MELBOURNE — There aren’t a lot of crops on this 80-acre tract of land, but that doesn’t mean things aren’t growing here.
The Marshall County farm is owned by the Land Improvement Contractors of Iowa, and for the last few years it has been a place where members come to practice.
Now it is transitioning to a place where others can come to learn about the various conservation practices built there.
“Our members are people who are deeply rooted to the land,” explains Tim Recker, a farmer and land contractor who has worked on the LICA farm. “They really do care about the soil.”
Recker specializes in tiling and buffers in his land moving business. Others specialize in pond-building, terraces or putting in complex conservation structures.
Since LICA bought the central Iowa farm in November 2003, its members have gathered here to learn from each other. They have tried out new pieces of equipment, given and received lessons on how to build certain structures and worked on demonstration projects.
Now, as the deep-water pond begins to fill, the members understand there isn’t much more to do on this property when it comes to installing new structures.
At some point they may need to talk about whether to buy another farm for practice and play, but for now, the discussion is about how to best use the place to teach farmers, government officials, students and the public about conservation structures and practices.
This is one of the few places where a visitor can see a wide variety of structures and practices in one small area. The farm includes items ranging from a saturated buffer strip, wetlands and retention ponds, to a bioreactor and CREP (Conservation Reserve Enhancement Program) wetland. This summer, workers moved land to build a large pond below the CREP.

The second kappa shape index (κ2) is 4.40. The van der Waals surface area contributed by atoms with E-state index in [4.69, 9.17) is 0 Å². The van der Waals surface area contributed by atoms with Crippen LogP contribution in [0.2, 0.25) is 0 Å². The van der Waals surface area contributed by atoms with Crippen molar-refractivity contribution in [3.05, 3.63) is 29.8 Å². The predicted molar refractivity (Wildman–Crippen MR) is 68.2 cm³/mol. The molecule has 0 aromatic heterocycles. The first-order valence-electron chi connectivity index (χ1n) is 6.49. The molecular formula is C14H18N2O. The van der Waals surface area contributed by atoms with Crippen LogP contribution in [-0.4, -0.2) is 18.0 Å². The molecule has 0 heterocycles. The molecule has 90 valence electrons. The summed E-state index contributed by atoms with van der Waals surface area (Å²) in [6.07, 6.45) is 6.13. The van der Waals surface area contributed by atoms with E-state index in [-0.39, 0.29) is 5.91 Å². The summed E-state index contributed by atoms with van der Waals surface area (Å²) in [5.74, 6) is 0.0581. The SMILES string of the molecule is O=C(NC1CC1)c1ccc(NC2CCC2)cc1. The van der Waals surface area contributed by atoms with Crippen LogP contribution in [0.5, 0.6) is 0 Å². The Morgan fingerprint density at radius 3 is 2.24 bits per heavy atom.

These practices come in different sizes and with different costs. A CREP can cost a significant amount of money — perhaps $150,000 — but there are state funds to help offset that cost, and the structure provides long-term help.
A bioreactor may cost $10,000. A saturated buffer may cost as little as $3,000 and provide a big environmental impact.
Signs explain the various structures and practices here.
What’s more, Recker says, the farm gives an idea of how well the practices work. This 80-acre farm drains a watershed of about 1,000 acres.
Since the land contractors began installing structures and practices here, the neighbors have seen the results, and many of them have also started adding waterways and other conservation practices.
The hope is visitors can see just what these structures look like and how well they work so they start to consider them for their own farm operations.
“We all know that if you get somebody from your area to do something and you see that it is working, that makes a difference,” Recker says.
Farmers want to conserve the land and to do better, Recker says. Many know they probably aren’t doing enough.
The challenge often comes down to two things: What is the right structure or practice for their own farm and how can they pay for those items?
For the most expensive items here, such as the CREP, there are probably few farmers willing to build without government money.
But many farmers are installing waterways or saturated buffers on their own because once they decide to do it they don’t want to wait for government paperwork and funding.